The Constitutional Court in Bosnia and Herzegovina has already ruled that the existing election law is un-constitutional and must be reformed. However, Bosnian Muslim politicians have ignored the ruling, as well as calls from EU and US politicians to reform the election law.
As part of his two-day visit to Bosnia and Herzegovina, Croatian Foreign and European Affairs Minister Gordan Grlić Radman met with his Bosnian counterpart, Bisera Turković, in Sarajevo on Wednesday. The focus of discussion was on that country's road to Euro-Atlantic integration and the reform of its election law, which currently discriminates against the Croat population there.
Minister Grlić Radman once again stressed Croatia’s support of Bosnia and Herzegovina on its path to membership of the European Union. For her part Minister Turković said that Euro-Atlantic integration needs to be reinstated as a focus of Sarajevo’s policies, especially in the face of recent attempts by the leader of the Serb entity, Milorad Dodik: "We agree that the issue of meeting the 14 priorities for progress towards EU membership has to be reinstated as a focal point, and that we have to ensure the complete functionality of the institutions of Bosnia and Herzegovina. The destabilization of Bosnia and Herzegovina cannot pass without destabilizing the entire region. And all of us have a shared interest in ensuring that the region is peaceful, prosperous and that we are heading in the right direction."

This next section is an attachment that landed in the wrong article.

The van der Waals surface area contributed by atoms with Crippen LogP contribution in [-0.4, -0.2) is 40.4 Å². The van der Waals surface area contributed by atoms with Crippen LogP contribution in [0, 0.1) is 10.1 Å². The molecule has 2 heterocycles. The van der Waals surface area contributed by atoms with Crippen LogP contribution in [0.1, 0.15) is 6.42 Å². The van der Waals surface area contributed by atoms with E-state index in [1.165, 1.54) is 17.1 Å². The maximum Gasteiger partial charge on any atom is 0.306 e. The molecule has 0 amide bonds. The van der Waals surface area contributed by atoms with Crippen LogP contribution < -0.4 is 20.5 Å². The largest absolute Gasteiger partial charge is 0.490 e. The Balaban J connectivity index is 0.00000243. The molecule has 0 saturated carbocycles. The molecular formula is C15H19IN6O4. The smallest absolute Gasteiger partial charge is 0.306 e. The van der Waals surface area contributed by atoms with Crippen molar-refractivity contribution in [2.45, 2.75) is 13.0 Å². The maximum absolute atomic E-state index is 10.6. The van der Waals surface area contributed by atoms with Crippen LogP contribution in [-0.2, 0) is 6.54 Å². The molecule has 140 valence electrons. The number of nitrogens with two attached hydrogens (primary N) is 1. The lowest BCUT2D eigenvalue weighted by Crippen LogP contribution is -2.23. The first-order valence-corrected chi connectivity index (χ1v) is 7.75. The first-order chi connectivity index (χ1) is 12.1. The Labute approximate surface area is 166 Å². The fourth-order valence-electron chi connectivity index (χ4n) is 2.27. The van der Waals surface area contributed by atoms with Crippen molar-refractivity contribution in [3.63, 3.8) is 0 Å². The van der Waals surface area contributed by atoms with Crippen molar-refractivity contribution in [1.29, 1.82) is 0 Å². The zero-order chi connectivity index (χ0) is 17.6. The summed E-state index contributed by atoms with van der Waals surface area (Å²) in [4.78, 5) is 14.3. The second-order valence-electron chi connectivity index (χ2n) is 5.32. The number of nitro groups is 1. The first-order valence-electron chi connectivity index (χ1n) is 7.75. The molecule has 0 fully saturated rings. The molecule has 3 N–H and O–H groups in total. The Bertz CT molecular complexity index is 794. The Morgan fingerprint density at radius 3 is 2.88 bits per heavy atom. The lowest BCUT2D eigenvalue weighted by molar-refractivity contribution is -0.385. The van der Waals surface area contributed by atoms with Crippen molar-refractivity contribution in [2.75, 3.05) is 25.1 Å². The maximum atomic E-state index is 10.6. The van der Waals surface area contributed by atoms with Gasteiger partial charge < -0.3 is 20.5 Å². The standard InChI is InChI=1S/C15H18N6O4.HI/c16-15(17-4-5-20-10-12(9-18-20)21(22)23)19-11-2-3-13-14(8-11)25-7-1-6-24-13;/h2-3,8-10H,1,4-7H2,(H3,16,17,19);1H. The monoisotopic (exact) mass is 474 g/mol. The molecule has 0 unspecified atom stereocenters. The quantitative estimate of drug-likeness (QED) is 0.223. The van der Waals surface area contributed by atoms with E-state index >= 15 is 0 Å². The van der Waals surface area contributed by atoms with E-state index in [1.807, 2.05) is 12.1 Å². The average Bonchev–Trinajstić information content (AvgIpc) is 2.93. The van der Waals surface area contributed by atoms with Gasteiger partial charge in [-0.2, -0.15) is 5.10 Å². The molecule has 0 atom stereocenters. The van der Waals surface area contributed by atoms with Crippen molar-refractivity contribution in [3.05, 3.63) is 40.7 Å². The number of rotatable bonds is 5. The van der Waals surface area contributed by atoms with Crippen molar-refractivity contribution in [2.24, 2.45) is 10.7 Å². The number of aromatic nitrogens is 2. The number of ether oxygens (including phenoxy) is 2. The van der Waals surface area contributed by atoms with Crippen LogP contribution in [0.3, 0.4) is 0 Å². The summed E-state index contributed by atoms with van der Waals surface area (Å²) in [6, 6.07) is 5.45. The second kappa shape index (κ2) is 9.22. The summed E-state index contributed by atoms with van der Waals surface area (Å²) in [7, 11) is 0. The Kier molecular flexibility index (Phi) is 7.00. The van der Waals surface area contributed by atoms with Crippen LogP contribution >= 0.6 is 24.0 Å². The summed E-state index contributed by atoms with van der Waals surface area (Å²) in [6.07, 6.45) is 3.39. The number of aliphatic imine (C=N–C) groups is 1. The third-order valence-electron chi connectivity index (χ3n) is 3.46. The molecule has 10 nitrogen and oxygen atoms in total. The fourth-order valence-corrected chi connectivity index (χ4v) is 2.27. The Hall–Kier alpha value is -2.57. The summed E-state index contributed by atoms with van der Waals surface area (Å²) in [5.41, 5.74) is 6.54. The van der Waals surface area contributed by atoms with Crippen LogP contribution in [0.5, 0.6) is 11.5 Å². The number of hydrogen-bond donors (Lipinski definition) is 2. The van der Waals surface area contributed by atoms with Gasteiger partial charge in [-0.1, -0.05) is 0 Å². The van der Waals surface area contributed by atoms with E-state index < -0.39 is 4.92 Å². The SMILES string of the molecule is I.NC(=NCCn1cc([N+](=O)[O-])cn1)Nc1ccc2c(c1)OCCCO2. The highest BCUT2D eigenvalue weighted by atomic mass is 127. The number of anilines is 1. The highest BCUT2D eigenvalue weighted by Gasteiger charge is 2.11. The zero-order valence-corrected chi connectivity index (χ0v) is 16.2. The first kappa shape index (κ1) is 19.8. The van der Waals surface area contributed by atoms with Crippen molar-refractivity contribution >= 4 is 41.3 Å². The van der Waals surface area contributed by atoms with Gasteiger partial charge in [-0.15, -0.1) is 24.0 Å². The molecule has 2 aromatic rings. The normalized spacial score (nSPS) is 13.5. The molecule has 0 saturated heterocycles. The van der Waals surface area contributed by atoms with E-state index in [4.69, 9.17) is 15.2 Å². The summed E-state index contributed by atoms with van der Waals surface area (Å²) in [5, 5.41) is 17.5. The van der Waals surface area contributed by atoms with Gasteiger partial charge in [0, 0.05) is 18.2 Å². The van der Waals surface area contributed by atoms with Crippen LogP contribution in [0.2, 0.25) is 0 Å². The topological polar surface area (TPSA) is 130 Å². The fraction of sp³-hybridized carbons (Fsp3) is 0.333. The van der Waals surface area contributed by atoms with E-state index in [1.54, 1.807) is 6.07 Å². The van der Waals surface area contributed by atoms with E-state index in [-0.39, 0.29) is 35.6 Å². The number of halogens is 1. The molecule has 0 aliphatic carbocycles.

Minister Grlić Radman once again called on Bosnian politicians to finally come to an agreement on election law reform: "I honestly hope that the political circumstances in Bosnia and Herzegovina will improve. Obviously, this would be greatly assisted by an agreement on the election law. I expect the upcoming visits from international officials to contribute to this goal, and that this opportunity will not be missed. We encourage all leaders in Bosnia and Herzegovina to show the political courage and decisiveness to support this process that will result in strengthened trust among citizens."
The current election law allows Bosnian Muslims to gerrymander electoral units such that they can outvote Croats, and elect who will represent the Croat population in Bosnia and Herzegovina’s political institutions.
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